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Wired for story.

Wired for story.

Mike Doane

Lisa Cron on why storytelling is such a powerful way to convey information.

The brain science behind why story can captivate audiences, seduce customers, and create memories where experiences don't exist.

A great story captivates you, heart and mind, from the very beginning. And once you're captured its a spell that cannot easily be broken.

But why does this work, and how can we use the power of story to captivate our audiences?

Lisa Cron lays out the answers to these questions in Wired for Story. In this 2012 book, Cron digs deep into the brain science behind storytelling, and explores what makes this ancient form of communication both an art and a science.

Here's why she says storytelling works.

Storytelling doesn't overload our brains

The world is busy enough with all the emails, social media posts, and news articles coming your way minute by minute. How can we communicate some new piece of information with that kind of competition? The answer is story.

Neuroscientists believe the reason our already overloaded brain devotes so much precious time and space to allowing us to get lost in a story is that without stories, we’d be toast.

— Lisa Cron, Wired for Story

Cron says our brains evolved to pay special attention to story because it gave us vital information in a digestible way.

"I went over the ridge and there was a huge mountain lion with teeth the size of an arm that tried to tear me to shreds," conveys to the listener a few things. (1) Don't go over the ridge, there may be mountain lions there; (2) mountain lions have big teeth; and (3) mountain lions are dangerous.

Likewise, telling a customer story (or better yet having the customer tell THEIR story) is a great way to convey the qualities of your products without providing too much information.

Storytelling helps us learn

Too many people think story exists for entertainment alone. Yes, we enjoy a good story, but a good story can also be educational.

The pleasure we derive from a tale well told is nature’s way of seducing us into paying attention to it. In other words, we’re wired to turn to story to teach us the way of the world.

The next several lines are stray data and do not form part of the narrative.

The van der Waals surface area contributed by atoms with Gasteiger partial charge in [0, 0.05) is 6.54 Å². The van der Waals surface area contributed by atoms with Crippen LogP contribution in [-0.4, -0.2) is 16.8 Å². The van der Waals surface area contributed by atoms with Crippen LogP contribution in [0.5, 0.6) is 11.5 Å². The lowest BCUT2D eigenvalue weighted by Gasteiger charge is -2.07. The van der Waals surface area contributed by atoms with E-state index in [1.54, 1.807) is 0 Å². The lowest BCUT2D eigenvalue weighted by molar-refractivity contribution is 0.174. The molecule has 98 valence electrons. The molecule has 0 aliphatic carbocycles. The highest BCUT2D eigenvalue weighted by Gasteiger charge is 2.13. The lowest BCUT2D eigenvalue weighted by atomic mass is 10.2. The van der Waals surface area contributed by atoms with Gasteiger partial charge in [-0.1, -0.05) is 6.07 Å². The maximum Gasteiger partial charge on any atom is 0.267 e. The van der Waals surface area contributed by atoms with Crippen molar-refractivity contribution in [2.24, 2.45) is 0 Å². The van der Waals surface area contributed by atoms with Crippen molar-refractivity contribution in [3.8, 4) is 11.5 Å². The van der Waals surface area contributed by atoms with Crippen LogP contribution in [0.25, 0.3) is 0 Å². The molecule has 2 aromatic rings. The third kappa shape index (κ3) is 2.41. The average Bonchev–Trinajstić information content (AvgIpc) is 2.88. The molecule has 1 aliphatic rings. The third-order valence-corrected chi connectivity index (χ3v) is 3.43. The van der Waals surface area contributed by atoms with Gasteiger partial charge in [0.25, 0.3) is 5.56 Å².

— Lisa Cron, Wired for Story

"Here comes the choo choo," says the parent trying to get their baby to eat her green beans. "Chugga' chugga'!"

Don't discount story because it is entertaining. That's the reason it's so powerful.

Like feeding nutritious food to a baby while making airplane sounds, story can make digesting tedious information fun.

Stories create memories

Story allows listeners to step into the shoes of the main character. They can imagine, if only for a moment, that they are in some other place, experiecing some other things.

Story is the language of experience, whether it’s ours, someone else’s, or that of fictional characters... Stories allow us to simulate intense experiences without actually having to live through them.

— Lisa Cron, Wired for Story

And through that exercise, story simulates memories. If learning from experience is the most powerful way to remember a lesson, then learning through story is the next best thing.

Because story simulates experience (and its product — memories), the lessons we learn through stories stick with us.

With storytelling, we can predict the future

We evolved to survive, and stories allow us to tap into other people's minds. This helps our survival because we can better understand the world around us through others' perceptions and do a better job predicting outcomes of any given circumstance.

Story evolved as a way to explore our own mind and the minds of others, as a sort of dress rehearsal for the future. As a result, story helps us survive not only in the life-and-death physical sense but also in a life-well-lived social sense.

— Lisa Cron, Wired for Story

This is perhaps the greatest reason why storytelling is so powerful. A primitive part of our brain is triggered when we hear a story. It says, "Hey, listen up. Your life might just depend on this."

The stakes aren't quite so high when we're using storytelling in marketing. But we can still use storytelling to convey how our products make customers lives better.

And if that's the goal of marketing, then storytelling is a great way to get there.

— Mike Doane